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‘Dolly Parton’s Smoky Mountain Christmas Carol’ review

  • Theatre, Musicals
  • 3 out of 5 stars
Dolly Parton’s Smoky Mountain Christmas Carol, Southbank Centre, 2022
Photo by Manuel HarlanRobert Bathurst (Scrooge)
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Time Out says

3 out of 5 stars

The queen of country’s Jesus-y take on Dickens is fun but not the total blast we might have hoped for

I had high hopes for Dolly Parton’s version of ‘A Christmas Carol’. On paper, it sounds like a great idea. Dickens’s tale of a lonely man in a gloomy city literally haunted by his past and then his future is transposed to Depression-era East Tennessee. In an Appalachian mining town, the poor make profits for the town’s only rich man, Ebenezer Scrooge. He owns the mines, the bank and the general store. He is pitiless and joyless. He is the dark side of the American Dream – the man who works his way up from nothing to ensure that everyone else has nothing. But remote and God-fearing communities are always full of ghosts, especially when trapped in the fiercest blizzard for ten years…

See what I mean? ‘A Smoky Mountain Christmas Carol’ should be ace: an atmospheric retelling of an immortal tale without all the tall hats and mockney accents. In fact, though, it’s only good in places. After a promising start with howling winds and fake snow, plus some decent bluegrass tunes, it settles into rather lacklustre and familiar territory.

It’s not entirely the adaptation, which is by David H Bell and others, with songs by Parton. The Queen Elizabeth Hall isn’t a great space for theatre, and the rather fiddly-dressed static set doesn’t help much. The cast are generally excellent, especially Sarah O’Connor as Scrooge’s late sister Fanny, Vicki Lee Taylor as Mrs Cratchit and Minal Patel as a hulking Ghost of Christmas Present in a miner’s helmet. The band is great, too.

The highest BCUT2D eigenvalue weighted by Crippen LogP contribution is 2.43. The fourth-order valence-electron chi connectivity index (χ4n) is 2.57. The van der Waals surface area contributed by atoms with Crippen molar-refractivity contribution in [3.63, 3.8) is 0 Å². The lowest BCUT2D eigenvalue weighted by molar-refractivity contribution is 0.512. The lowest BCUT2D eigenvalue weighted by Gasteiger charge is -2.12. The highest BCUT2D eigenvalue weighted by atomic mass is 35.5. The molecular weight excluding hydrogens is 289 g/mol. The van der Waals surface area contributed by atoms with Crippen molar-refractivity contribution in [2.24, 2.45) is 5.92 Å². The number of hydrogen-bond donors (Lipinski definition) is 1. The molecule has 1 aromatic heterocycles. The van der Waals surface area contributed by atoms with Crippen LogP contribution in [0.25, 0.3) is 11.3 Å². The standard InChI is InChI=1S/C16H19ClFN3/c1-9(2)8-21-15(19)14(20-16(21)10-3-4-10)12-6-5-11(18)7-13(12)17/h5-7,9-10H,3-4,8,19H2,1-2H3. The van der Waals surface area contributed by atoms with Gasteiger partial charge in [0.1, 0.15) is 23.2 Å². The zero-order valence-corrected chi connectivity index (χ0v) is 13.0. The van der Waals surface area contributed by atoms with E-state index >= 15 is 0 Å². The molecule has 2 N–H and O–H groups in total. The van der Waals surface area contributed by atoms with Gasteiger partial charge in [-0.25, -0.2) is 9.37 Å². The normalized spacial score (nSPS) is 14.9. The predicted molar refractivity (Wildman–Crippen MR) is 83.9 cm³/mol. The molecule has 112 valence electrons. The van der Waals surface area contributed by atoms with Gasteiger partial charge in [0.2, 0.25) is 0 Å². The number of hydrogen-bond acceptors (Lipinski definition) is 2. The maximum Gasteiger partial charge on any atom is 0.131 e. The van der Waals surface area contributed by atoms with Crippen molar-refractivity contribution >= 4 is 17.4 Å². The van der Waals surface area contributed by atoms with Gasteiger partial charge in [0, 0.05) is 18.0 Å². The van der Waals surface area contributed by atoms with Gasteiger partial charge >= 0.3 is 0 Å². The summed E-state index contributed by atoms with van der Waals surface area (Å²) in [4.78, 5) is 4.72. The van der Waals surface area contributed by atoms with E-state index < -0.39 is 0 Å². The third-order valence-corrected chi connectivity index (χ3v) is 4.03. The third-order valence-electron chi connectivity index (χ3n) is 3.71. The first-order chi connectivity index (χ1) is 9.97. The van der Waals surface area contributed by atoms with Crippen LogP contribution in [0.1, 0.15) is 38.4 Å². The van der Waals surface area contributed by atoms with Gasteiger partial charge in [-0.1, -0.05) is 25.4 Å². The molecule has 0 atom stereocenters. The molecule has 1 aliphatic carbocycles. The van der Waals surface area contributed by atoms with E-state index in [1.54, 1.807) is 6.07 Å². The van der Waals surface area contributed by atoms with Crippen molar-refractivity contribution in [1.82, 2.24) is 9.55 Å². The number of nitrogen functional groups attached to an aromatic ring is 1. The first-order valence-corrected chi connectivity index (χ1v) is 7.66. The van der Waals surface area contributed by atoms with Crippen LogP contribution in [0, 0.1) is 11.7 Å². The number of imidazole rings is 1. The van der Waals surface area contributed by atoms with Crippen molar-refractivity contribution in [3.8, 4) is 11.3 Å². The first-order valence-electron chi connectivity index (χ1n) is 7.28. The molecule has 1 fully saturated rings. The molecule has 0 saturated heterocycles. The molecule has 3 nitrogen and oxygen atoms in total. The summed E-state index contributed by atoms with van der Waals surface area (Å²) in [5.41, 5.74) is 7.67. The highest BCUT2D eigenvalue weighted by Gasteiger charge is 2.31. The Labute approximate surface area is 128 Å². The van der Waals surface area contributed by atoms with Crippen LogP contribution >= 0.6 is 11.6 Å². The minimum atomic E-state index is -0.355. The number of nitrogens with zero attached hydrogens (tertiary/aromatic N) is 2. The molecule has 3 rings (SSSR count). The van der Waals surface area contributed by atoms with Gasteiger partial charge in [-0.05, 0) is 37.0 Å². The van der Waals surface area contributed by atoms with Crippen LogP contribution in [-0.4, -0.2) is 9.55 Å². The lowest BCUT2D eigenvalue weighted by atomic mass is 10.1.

What’s missing are Dickens’s extremes. Okay, the mawkishness is ladled out, but there’s no real terror to offset it. Robert Bathurst’s Scrooge is perfectly believable as a hard-nosed businessman doing his annual pre-Christmas turnout of staff and defaulters. But there’s nothing in his spectral experience to explain why he finally awakes a profoundly changed man. Even the will-he-won’t-he death of Tiny Tim is a bit downplayed, while the revelation that Scrooge once secretly spent a happy afternoon playing with a puppy sits awkwardly with the character who seems happy to evict families in a snowstorm on Christmas Eve.

Part of the problem (sorry, Dolly) is Jesus. This is one of the most overtly Christian versions of ‘A Christmas Carol’ I’ve ever seen. I don’t want Scrooge to be ‘saved’. I want him scared shitless in the middle of the night so he stops behaving like a dick to poor people. You wonder if the implicit paganism of the original, with its restless spirits and gods of plenty and damnation, was all a bit much for the team behind it. 

Salvation aside, this is a fun and tuneful night out. As a version of ‘A Christmas Carol’, though, it lacks the requisite killer instinct.

Chris Waywell
Written by
Chris Waywell

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£18.50-£113.50
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